Alarming rise in TB cases in Chhattisgarh's industrial belt
- TB cases are on the rise in Chhattisgarh\'s Raigarh district
- The reason is pollution from power, steel, cement plants and coal mines
- There have been 14,000 TB cases in 10 blocks near Raigarh. Tribals are worst affected
- What steps are being taken?
- Why people aren\'t receiving treatment
- How development has become a curse in some tribal areas
Sulga Kanwar, 27, doesn't smoke bidi or cigarette yet he is suffering from tuberculosis (TB). Sulga and other people from his village work in the Nalwa Steel Plant in the Raigarh district of Chhattisgarh.
He and his co-workers belong to Tariamal, a village populated by the Kanwar community in Raigarh district. He says that many young men and women who work at the steel plant are suffering from TB.
He further narrates that 6 months ago, doctors told him that he his suffering from lung diseases. And it is all due to the smoke and pollution coming from the steel plant. Most of the workers at the plant are tribals.
Other people from the village say that the height of the plant's chimneys is so low that the smoke directly enters their homes. The resident medical officers says that the main reason for lung diseases is that labourers are exposed to pollution 24x7.
They have to face the pollution inside as well as outside the factory.
Development as a curse
The haphazard industrial development in Chhattisgarh in the last few years is proving to be a curse for local residents here. The dust and smoke raised by the power, steel, cement plants and coal mines is badly affecting the lungs of local tribals.
The poisonous particles emitted from the factories of these 10 development blocks has resulted in a widespread outbreak of TB. X-ray reports of patients from the last 5 years indicate that over 14,000 people show or have shown symptoms of TB, of which nearly 8,000 are tribals. These latest figures were revealed by the Revised National Tuberculosis Control Program (RNTBCC), Chhattisgarh.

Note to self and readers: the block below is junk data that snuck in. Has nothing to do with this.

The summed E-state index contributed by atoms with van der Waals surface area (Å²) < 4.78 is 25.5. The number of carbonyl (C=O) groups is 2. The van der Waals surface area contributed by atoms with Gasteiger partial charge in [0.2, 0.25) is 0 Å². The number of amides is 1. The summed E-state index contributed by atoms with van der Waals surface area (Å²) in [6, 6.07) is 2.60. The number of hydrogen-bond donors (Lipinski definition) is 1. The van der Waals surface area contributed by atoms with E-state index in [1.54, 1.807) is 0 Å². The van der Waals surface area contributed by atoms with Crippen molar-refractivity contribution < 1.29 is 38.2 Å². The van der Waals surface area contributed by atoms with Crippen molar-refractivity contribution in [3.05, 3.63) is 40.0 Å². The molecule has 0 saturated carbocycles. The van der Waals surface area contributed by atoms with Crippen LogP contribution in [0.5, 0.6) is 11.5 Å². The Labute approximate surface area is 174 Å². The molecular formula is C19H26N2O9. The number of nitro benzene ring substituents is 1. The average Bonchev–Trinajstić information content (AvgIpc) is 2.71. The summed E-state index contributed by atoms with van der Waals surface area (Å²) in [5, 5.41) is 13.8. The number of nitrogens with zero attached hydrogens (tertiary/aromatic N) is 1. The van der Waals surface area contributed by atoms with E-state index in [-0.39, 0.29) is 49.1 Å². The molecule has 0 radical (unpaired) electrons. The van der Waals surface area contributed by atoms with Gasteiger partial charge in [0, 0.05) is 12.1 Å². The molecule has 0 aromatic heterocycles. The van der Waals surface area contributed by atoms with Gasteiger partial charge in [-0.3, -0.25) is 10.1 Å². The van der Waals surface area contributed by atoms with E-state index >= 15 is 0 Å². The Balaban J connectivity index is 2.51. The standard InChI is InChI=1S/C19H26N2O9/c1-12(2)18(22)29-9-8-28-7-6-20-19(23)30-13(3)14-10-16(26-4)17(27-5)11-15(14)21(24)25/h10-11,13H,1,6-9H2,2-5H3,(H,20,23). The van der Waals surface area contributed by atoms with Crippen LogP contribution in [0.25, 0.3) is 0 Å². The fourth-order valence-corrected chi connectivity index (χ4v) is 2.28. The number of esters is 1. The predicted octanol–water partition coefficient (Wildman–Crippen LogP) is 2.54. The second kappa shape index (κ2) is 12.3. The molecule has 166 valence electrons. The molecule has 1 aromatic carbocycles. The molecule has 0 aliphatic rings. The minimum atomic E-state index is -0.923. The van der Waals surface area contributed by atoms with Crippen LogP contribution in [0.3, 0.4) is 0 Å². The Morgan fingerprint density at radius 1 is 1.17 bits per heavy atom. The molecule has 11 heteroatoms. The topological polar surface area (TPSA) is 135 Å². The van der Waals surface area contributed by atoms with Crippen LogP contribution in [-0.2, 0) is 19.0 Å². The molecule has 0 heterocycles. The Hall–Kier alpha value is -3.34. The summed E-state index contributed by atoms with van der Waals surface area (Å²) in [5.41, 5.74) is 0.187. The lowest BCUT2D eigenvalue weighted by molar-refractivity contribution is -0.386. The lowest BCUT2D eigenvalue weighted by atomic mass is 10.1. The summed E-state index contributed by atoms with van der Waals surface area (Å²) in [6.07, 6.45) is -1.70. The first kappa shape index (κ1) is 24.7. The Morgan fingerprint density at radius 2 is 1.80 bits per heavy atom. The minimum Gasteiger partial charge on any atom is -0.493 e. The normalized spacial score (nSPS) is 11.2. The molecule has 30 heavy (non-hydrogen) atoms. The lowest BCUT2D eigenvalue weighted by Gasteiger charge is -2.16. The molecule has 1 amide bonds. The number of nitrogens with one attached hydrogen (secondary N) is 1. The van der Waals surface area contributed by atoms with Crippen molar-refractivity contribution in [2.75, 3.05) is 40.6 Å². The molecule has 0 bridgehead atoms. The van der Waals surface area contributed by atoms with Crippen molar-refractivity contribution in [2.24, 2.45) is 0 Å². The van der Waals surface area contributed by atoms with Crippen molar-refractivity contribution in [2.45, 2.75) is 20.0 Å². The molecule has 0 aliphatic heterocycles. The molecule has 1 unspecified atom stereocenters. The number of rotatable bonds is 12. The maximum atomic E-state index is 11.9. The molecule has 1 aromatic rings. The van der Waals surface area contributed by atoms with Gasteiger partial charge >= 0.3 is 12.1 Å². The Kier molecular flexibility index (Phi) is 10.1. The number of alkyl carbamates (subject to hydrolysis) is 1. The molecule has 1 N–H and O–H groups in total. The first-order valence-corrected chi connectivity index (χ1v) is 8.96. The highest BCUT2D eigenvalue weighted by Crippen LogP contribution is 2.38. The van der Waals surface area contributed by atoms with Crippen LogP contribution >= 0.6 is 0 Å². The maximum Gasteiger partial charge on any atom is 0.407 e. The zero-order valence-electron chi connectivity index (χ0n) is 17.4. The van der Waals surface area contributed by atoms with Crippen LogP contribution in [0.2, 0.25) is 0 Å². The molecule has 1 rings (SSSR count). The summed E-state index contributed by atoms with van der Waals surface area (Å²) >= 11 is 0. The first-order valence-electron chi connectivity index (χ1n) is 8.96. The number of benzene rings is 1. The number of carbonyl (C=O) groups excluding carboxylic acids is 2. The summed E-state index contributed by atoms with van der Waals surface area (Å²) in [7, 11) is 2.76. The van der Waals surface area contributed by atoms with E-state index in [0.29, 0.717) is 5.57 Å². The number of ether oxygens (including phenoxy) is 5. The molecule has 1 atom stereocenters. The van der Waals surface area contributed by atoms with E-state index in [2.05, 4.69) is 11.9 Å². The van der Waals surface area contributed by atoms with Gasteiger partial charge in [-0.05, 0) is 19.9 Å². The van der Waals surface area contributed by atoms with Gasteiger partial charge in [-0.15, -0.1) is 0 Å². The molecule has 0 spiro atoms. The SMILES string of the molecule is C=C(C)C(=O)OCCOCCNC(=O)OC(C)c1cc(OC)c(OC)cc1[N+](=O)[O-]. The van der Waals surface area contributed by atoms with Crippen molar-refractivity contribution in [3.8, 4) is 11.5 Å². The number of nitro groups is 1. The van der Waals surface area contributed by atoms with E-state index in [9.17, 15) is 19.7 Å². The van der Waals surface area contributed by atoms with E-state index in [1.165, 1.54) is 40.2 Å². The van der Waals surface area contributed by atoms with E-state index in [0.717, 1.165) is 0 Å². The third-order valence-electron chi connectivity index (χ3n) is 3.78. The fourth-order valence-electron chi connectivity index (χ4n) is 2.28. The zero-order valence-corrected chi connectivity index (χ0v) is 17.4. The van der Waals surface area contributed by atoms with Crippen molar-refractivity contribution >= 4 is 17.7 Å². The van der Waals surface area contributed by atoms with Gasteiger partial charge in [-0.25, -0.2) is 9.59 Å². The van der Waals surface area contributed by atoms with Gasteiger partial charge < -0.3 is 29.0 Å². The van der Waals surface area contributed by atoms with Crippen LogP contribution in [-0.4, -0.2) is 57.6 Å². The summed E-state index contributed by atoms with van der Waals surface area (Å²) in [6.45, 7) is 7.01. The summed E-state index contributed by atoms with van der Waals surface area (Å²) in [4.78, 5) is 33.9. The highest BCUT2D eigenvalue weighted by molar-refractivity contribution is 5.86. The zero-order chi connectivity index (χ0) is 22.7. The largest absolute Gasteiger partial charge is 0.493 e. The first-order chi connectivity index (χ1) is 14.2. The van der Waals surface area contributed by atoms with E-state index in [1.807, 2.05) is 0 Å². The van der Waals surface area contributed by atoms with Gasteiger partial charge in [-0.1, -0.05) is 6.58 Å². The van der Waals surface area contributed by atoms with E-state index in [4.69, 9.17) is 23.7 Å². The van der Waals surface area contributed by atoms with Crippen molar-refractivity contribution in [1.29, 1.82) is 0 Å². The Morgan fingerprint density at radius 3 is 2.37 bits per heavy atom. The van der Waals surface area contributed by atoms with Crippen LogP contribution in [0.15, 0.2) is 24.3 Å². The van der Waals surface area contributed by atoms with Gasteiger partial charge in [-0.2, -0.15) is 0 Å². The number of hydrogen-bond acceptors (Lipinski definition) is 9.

In spite of a directive that all factories must install pollution control equipment, the blocks in question are heavily polluted. A sponge iron plant burns some 7,000-8,000 tonnes of coal daily and emits smoke and ash. Factory owners are least concerned about the well being of the workers.
Chief Medical Health Officer (CMHO) Raipur district Dr. KR Sonwani says that TB is the most common disease among people working in plant and mines. Generally, workers are unable to seek medical help in the initial stages of the disease. As a result it spreads and becomes much more serious.
In the 1960s, the Bhilai Steel Plant was the main industrial unit in Chhattisgarh. Today, there are many such units. The number of sponge iron alone goes into hundreds. Additionally, ferro-alloy and re-rolling units are also present. The smoke emitted from these units has polluted the environment to such an extent that it seems to be full of soot.
The director of the Chhattisgarh State Health Resource Center (CGSHRC), Dr Prabir Chatterjee, says that labourers working in quarries and factories have weak lungs because they're exposed to dust. As a result, they're more susceptible to TB.
According to the TB Prevention Resource Centre, X-ray reports from four blocks of Raigarh alone indicate that 6,040 people have TB symptoms.